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Hardly What We Expected July 2, 2012

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There’s a picture of my parents I keep in my office that I really love; I think of it as a novel in a snapshot. I would guess that mom is around 19 and my father 21. Mom looks beautiful, radiant and very happy. Her quiet internal strength is visible to me even at that young age. She looks very mature compared to my father.

My father looks to me like a young Frank Sinatra. I can’t read what’s going through his mind but if I had to guess he is already working on how he is going to take good care of his future family. His sleeves are rolled up and he’s ready to conquer the world. He’s a fearless character and in the photo looks a bit like the cat that ate the canary. I can recognize his intense energy and entrepreneurial spirit. What’s not appearant is the devotion he has to my mother.

They are a handsome young couple. Life is in front of them and their faces reflect the optimism they feel for the future. My father with his street smarts, inquisitiveness and drive is capable of doing a lot. In this photo I see them enjoying the moment and very confindent about what’s to come. In reality neither of them had any idea what was ahead. (more…)

We Can’t Reverse Time June 21, 2012

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The story I’ve heard told of Buddha was that as a prince he had been sheltered from seeing the suffering of the world. Then one day, having left the palace for the first time for a ride around town, he discovered old age, sickness and death. Seeing these things overwhelmed him so much with grief and compassion it ignited his journey to find the truth.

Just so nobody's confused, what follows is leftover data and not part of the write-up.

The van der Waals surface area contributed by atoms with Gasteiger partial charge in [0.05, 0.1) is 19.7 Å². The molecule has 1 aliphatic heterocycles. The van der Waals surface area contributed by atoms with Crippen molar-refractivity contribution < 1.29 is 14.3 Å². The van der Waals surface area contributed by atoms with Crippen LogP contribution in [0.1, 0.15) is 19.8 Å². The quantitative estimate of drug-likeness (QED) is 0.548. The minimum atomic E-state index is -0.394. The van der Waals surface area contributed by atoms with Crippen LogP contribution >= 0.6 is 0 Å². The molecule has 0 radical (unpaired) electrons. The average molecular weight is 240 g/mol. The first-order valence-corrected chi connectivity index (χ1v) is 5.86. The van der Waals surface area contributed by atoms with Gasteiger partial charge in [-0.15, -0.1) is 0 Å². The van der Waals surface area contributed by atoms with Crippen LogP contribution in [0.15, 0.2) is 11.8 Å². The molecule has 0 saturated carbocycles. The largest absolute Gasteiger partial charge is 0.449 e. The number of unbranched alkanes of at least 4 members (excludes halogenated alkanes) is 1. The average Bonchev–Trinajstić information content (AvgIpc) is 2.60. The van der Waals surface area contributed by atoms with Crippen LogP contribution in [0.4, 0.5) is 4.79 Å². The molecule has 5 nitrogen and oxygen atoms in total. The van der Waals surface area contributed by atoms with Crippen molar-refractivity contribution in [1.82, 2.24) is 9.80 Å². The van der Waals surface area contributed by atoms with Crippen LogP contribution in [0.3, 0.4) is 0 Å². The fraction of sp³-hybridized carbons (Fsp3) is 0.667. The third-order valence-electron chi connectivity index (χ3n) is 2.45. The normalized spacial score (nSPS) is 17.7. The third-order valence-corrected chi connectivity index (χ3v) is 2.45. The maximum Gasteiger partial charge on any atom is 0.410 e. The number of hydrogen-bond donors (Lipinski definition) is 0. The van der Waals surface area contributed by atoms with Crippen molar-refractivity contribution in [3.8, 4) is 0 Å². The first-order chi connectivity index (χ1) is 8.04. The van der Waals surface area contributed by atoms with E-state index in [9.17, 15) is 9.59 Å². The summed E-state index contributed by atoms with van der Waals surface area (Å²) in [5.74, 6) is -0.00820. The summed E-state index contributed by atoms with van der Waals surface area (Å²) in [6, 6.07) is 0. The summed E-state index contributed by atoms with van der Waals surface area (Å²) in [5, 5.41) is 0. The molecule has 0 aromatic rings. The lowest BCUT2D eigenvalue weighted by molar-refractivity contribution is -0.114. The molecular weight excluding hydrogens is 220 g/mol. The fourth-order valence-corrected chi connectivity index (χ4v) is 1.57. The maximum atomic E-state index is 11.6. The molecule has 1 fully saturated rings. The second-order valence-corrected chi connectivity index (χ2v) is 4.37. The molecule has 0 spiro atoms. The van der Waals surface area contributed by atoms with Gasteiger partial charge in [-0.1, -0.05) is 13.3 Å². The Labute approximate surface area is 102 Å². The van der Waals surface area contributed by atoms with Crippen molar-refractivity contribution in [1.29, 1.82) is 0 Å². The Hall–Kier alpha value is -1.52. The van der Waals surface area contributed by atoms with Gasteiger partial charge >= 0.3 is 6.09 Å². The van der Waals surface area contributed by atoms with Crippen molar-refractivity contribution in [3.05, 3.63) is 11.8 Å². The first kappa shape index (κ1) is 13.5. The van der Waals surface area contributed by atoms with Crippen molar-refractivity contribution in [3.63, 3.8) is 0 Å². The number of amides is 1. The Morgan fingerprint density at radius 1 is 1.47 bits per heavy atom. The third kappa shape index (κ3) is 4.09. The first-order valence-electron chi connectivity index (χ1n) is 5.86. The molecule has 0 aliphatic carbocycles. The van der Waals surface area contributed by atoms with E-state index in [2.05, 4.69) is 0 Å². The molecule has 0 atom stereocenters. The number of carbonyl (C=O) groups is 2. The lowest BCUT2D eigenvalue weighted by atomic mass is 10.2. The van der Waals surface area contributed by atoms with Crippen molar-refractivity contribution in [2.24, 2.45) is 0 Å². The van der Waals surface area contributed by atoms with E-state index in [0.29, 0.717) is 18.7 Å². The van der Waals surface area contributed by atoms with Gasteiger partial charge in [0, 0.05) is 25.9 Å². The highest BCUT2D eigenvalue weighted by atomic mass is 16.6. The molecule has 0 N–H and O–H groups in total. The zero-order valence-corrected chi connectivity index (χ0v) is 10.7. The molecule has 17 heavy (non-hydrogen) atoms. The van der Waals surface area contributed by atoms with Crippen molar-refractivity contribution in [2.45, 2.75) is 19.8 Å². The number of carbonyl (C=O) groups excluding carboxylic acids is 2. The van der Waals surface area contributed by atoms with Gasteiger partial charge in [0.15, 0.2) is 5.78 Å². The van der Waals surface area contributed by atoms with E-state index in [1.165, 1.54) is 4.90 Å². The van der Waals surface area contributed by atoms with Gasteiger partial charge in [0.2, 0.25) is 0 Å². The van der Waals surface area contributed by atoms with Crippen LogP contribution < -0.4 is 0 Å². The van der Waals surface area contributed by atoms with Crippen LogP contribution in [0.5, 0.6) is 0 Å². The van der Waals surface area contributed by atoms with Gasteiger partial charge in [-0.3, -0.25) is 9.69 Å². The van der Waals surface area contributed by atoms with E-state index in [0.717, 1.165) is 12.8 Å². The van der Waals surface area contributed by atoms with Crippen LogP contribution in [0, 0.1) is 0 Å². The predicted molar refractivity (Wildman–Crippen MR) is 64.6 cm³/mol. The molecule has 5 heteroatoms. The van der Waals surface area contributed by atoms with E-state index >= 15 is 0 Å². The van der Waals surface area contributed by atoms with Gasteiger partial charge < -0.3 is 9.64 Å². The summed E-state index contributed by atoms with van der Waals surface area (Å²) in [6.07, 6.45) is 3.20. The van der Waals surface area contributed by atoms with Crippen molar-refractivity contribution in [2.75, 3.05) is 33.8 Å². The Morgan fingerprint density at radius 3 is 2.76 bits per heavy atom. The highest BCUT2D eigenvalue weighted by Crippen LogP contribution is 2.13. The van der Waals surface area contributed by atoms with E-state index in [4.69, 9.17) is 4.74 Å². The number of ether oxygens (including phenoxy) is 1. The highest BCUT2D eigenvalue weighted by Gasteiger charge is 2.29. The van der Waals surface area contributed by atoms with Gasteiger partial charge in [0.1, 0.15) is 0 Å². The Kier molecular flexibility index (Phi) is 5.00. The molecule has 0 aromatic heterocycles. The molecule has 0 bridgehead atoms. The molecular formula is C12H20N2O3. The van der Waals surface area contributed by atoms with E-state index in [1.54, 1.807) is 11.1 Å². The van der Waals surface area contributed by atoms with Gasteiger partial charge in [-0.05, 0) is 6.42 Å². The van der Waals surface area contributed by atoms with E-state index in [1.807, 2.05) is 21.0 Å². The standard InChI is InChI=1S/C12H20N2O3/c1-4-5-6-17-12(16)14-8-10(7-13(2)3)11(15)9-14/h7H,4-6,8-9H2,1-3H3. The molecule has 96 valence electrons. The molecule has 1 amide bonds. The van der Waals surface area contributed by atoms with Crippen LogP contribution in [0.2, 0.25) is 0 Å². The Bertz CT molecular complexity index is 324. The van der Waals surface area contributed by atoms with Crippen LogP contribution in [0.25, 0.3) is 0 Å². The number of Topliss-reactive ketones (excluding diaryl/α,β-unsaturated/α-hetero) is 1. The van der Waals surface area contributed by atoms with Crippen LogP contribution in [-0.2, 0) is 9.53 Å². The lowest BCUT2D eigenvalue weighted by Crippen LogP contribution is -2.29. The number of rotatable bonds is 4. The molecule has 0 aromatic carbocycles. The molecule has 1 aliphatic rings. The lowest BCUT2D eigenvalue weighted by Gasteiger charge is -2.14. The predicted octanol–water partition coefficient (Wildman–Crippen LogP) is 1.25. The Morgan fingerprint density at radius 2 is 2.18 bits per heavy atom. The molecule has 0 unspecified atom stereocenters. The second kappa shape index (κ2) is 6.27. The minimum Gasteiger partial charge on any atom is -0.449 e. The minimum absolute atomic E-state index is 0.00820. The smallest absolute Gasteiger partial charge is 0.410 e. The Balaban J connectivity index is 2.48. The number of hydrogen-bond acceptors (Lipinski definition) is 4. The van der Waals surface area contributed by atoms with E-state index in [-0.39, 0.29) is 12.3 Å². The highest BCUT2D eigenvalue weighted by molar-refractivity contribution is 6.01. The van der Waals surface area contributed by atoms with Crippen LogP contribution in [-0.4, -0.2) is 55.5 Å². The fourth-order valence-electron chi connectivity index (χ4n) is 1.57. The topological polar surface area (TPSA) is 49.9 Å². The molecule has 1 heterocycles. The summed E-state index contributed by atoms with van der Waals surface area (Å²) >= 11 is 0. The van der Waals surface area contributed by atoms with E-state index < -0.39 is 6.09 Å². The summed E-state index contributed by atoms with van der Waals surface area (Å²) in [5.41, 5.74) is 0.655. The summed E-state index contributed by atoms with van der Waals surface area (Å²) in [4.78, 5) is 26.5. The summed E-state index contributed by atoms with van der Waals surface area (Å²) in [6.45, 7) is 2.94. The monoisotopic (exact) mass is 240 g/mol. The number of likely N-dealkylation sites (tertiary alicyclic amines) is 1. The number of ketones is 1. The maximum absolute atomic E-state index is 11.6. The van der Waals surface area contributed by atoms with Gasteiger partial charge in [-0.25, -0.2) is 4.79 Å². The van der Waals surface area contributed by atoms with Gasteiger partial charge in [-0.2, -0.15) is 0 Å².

A number of years ago K introduced me to a wonderful couple, a husband and wife, whose company I always enjoyed. I’ll call the husband Dave and the wife Elyce. At one point Elyce was diagnosed with cancer and began to go through numerous treatments. We would run into both of them from time to time at various events and check in on how things were going. Elyce and K communicated privately on what seemed a pretty regular basis and most especially during the last year of K’s life. About month ago Elyce also passed away. It was painful for me to hear because I felt very connected to her battle and thought she was overcoming it. But I also couldn’t stop thinking of Dave who spent many years supporting and caring for her.

From where I sat it looked like a long and tough fight although whenever you saw them you’d hardly know it. Their attitude and sense of comfort never gave it away. Now with Elyce gone I couldn’t help wonder if Dave was experiencing the same things as I did. I really wanted to communicate with him, no matter how awkward it might be. (more…)